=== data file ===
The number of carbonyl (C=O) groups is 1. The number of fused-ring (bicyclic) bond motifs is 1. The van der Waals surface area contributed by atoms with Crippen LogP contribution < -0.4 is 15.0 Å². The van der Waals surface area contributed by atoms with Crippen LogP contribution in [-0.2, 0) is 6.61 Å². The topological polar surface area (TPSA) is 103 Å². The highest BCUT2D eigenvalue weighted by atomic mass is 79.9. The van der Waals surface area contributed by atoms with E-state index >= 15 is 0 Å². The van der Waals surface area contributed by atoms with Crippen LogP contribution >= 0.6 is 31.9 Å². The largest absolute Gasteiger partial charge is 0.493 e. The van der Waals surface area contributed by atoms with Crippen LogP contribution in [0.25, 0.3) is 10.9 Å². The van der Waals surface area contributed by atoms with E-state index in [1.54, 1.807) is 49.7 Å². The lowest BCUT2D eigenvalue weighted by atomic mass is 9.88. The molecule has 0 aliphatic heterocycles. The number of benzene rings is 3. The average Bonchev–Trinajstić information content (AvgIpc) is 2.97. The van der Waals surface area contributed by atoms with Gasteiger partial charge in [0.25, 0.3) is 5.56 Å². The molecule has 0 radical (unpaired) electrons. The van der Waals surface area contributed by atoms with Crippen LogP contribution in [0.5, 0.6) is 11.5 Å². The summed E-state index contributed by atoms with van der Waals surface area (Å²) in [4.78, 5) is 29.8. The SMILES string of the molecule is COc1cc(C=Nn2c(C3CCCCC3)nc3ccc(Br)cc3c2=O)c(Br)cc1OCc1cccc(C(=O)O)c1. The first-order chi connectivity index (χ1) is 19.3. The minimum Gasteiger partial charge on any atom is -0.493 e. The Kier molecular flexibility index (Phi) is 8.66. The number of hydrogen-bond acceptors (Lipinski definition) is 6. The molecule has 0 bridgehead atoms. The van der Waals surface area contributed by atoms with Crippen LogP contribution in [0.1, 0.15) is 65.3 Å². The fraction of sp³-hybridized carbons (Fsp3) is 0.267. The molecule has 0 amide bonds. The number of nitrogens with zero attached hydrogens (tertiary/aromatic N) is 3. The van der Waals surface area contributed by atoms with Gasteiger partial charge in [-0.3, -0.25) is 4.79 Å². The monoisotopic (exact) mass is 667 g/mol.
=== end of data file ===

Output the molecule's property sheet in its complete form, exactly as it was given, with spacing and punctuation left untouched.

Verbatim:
The number of carbonyl (C=O) groups is 1. The number of fused-ring (bicyclic) bond motifs is 1. The van der Waals surface area contributed by atoms with Crippen LogP contribution < -0.4 is 15.0 Å². The van der Waals surface area contributed by atoms with Crippen LogP contribution in [-0.2, 0) is 6.61 Å². The topological polar surface area (TPSA) is 103 Å². The highest BCUT2D eigenvalue weighted by atomic mass is 79.9. The van der Waals surface area contributed by atoms with E-state index >= 15 is 0 Å². The van der Waals surface area contributed by atoms with Crippen LogP contribution >= 0.6 is 31.9 Å². The largest absolute Gasteiger partial charge is 0.493 e. The van der Waals surface area contributed by atoms with Crippen LogP contribution in [0.25, 0.3) is 10.9 Å². The van der Waals surface area contributed by atoms with E-state index in [1.54, 1.807) is 49.7 Å². The lowest BCUT2D eigenvalue weighted by atomic mass is 9.88. The molecule has 0 aliphatic heterocycles. The number of benzene rings is 3. The average Bonchev–Trinajstić information content (AvgIpc) is 2.97. The van der Waals surface area contributed by atoms with Gasteiger partial charge in [0.25, 0.3) is 5.56 Å². The molecule has 0 radical (unpaired) electrons. The van der Waals surface area contributed by atoms with Crippen LogP contribution in [0.5, 0.6) is 11.5 Å². The summed E-state index contributed by atoms with van der Waals surface area (Å²) in [4.78, 5) is 29.8. The SMILES string of the molecule is COc1cc(C=Nn2c(C3CCCCC3)nc3ccc(Br)cc3c2=O)c(Br)cc1OCc1cccc(C(=O)O)c1. The first-order chi connectivity index (χ1) is 19.3. The minimum Gasteiger partial charge on any atom is -0.493 e. The Kier molecular flexibility index (Phi) is 8.66. The number of hydrogen-bond acceptors (Lipinski definition) is 6. The molecule has 0 bridgehead atoms. The van der Waals surface area contributed by atoms with Crippen LogP contribution in [0.1, 0.15) is 65.3 Å². The fraction of sp³-hybridized carbons (Fsp3) is 0.267. The molecule has 0 amide bonds. The number of nitrogens with zero attached hydrogens (tertiary/aromatic N) is 3. The van der Waals surface area contributed by atoms with Gasteiger partial charge in [-0.3, -0.25) is 4.79 Å². The monoisotopic (exact) mass is 667 g/mol.